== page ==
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Two years since veterans home Covid disaster, Murphy’s promise of ‘full accounting’ has gone nowhere

by Integrity of information, Records and operational performance, Systemic failure

A barrage of questions fills Regina Discenza’s head every time she thinks about what her parents, Charles and Madeline Costantino, suffered through two years ago as COVID-19 swept through the New Jersey Veterans Memorial Home at Menlo Park, where the couple lived.

Why was her father moved from room to room at the height of the outbreak shortly before he died? Did a breakdown in care allow her mom to become infected and succumb to the virus months later? Why wasn’t the facility better prepared when other nursing homes had already been hit hard a month before?

Monday marks the second anniversary of the first confirmed COVID case among the three state-run veterans homes in Paramus, Menlo Park and Vineland, where more than 200 residents have died in one of the nation’s worst nursing home disasters amid the pandemic.

NorthJersey.com sued the Murphy administration last year after it denied a public records request for emails between top officials at the Department of Military and Veterans Affairs over management at the homes during the first wave of the pandemic in the spring of 2020.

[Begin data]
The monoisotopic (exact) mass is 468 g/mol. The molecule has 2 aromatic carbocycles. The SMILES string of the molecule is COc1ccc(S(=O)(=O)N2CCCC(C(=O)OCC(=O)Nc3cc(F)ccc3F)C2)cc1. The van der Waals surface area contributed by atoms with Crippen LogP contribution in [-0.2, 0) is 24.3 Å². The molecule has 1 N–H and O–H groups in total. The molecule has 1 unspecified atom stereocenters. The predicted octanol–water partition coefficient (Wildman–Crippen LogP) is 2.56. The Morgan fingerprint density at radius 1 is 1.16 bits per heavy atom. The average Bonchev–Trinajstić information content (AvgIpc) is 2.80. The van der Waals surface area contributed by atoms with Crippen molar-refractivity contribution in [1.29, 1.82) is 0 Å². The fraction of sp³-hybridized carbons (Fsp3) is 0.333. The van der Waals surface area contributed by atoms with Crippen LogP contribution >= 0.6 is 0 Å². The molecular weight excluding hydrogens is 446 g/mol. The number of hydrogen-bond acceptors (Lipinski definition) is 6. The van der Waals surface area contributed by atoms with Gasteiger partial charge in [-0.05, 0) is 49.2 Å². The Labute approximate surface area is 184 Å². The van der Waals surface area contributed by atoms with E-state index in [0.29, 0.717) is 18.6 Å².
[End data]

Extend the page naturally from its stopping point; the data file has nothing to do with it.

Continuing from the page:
After months of legal wrangling and court hearings, the administration turned over 147 pages of documents. Almost all of them were completely redacted.

An inspection report and other documents showed how COVID-19 spread quickly through the Paramus home due to inadequate training, confusion among staff and some disturbing practices. Nurses’ aides didn’t know which residents had tested positive and which were waiting for results. A janitor mopped the floor of room after room, unaware that “STOP” signs on the doors meant an infected person was inside. And residents who tested positive for COVID  were allowed to mingle with non-infected residents more than a month into the outbreak.

Another tranche of emails showed that managers were so adamantly opposed to letting staff wear masks in the first month of the pandemic that they sent home a worker who refused to remove a mask, barred ambulance workers from wearing them in the homes and devised penalties with help from Murphy’s office.

Read more: North Jersey, 28 March 2022

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